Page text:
Alexander Larman

‘I couldn’t possibly comment’: Novels about political scandals

'I couldn't possibly comment': Novels about political scandals
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Thanks to the indelible characters found in the Houses of Parliament, and beyond, it sometimes seems as if there is nothing especially shocking that novelists could dream up for their fictitious political scandals. This means that stories about political naughtiness and shenanigans have to be that much more dramatic in order to ring true. Here are seven novels that mix fiction and reality in the most readable of ways. Rest assured, our current Prime Minister looms large in at least two of them, too.

Seventy-Two Virgins, Boris Johnson

To date, Boris Johnson has only written one novel, along with several works of non-fiction, but it’s surely one for biographers to seize upon. In its tale of Roger Barlow, a bicycling, classics-spouting Conservative MP, who accidentally finds himself caught up in an assassination plot by a group of Islamic extremists attempting to kill the visiting US President, Johnson manages to keep readers guessing as to what is absurdist invention and what is thinly disguised memoir. Although perhaps the passage in which he writes: ‘To a man like Roger Barlow, the whole world just seemed to be a complicated joke … everything was always up for grabs, capable of dispute; and religion, laws, principle, custom – these were nothing but sticks from the wayside to support our faltering steps’ might be seen as an autobiographical step too far, even for Boris.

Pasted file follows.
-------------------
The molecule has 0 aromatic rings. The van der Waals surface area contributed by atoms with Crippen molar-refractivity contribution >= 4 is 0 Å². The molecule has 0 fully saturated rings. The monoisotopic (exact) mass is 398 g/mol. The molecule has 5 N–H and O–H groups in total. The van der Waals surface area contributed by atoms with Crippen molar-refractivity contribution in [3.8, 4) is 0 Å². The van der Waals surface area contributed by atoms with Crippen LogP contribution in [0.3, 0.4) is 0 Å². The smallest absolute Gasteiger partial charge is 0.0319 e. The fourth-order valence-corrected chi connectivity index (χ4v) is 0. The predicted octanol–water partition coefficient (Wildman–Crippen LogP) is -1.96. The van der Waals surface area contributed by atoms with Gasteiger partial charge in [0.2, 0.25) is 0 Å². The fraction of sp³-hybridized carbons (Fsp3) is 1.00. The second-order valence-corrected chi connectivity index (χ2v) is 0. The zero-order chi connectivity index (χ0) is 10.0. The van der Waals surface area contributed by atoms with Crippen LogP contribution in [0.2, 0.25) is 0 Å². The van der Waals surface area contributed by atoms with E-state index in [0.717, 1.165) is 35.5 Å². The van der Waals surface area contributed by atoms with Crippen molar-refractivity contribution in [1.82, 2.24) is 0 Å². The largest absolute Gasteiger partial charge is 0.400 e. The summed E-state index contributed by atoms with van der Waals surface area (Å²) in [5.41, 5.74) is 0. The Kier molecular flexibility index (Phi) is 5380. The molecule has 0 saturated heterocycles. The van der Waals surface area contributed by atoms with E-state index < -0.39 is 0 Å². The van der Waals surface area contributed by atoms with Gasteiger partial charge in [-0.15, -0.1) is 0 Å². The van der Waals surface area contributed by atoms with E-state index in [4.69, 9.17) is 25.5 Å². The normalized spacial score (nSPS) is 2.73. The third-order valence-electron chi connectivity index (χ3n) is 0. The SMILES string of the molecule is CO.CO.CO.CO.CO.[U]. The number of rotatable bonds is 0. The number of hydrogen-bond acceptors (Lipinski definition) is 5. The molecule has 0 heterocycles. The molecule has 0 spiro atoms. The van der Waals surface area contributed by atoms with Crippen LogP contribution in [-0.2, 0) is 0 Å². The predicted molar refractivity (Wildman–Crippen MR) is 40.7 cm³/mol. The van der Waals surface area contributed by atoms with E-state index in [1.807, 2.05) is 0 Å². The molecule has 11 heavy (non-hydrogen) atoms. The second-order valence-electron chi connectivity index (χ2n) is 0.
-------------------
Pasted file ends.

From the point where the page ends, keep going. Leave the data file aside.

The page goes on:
House of Cards, Michael Dobbs

You might very well think that. I couldn’t possibly comment.’ If there is any catchphrase that sums up the Machiavellian attitude of the chief whip, usually seen as the power behind the throne, it is the signature utterance of Francis Urquhart, Conservative power-behind-the-scenes and eventual Prime Minister in this most famous of Parliamentarian fictions. Over the course of the trilogy of Michael Dobbs’ books, which also include To Play The King and The Final Cut, Urquhart sets about his task of climbing the ever-so-greasy pole with aplomb, even if he has to dispose of a few inconvenient bystanders along the way. It was adapted for television twice, once in Britain with the great Ian Richardson and, notoriously, with Kevin Spacey for Netflix, but the books remain a seductive meditation on the corruption of power, and a delight to read.

Joe Country, Mick Herron

Mick Herron’s peerless ‘Slough House’ novels may put a hilarious twist on the traditions of the John le Carré-esque spy story, but there is also a rich vein of political satire and intrigue in them, thanks in large part to their ongoing antagonist Peter Judd. He appears in several of the novels, but his most noteworthy appearance comes in the third book, Real Tigers, in which the bicycling, conscience-free and insanely ambitious Home Secretary – a character whose resemblance to anyone living or dead is surely as much a coincidence as Herron having been a contemporary of Boris Johnson’s at Balliol – is the mastermind behind a nefarious scheme that will not only further his own ambitions, but will also destroy Jackson Lamb and his gang of no-hoper slow horses. It would be spoiling the story (and subsequent tales) to reveal what happens, but Judd is a peerlessly engaging character who richly deserves a come-uppance, and yet, for the sake of continued intrigue, the reader hope he never quite gets it.

Damage, Josephine Hart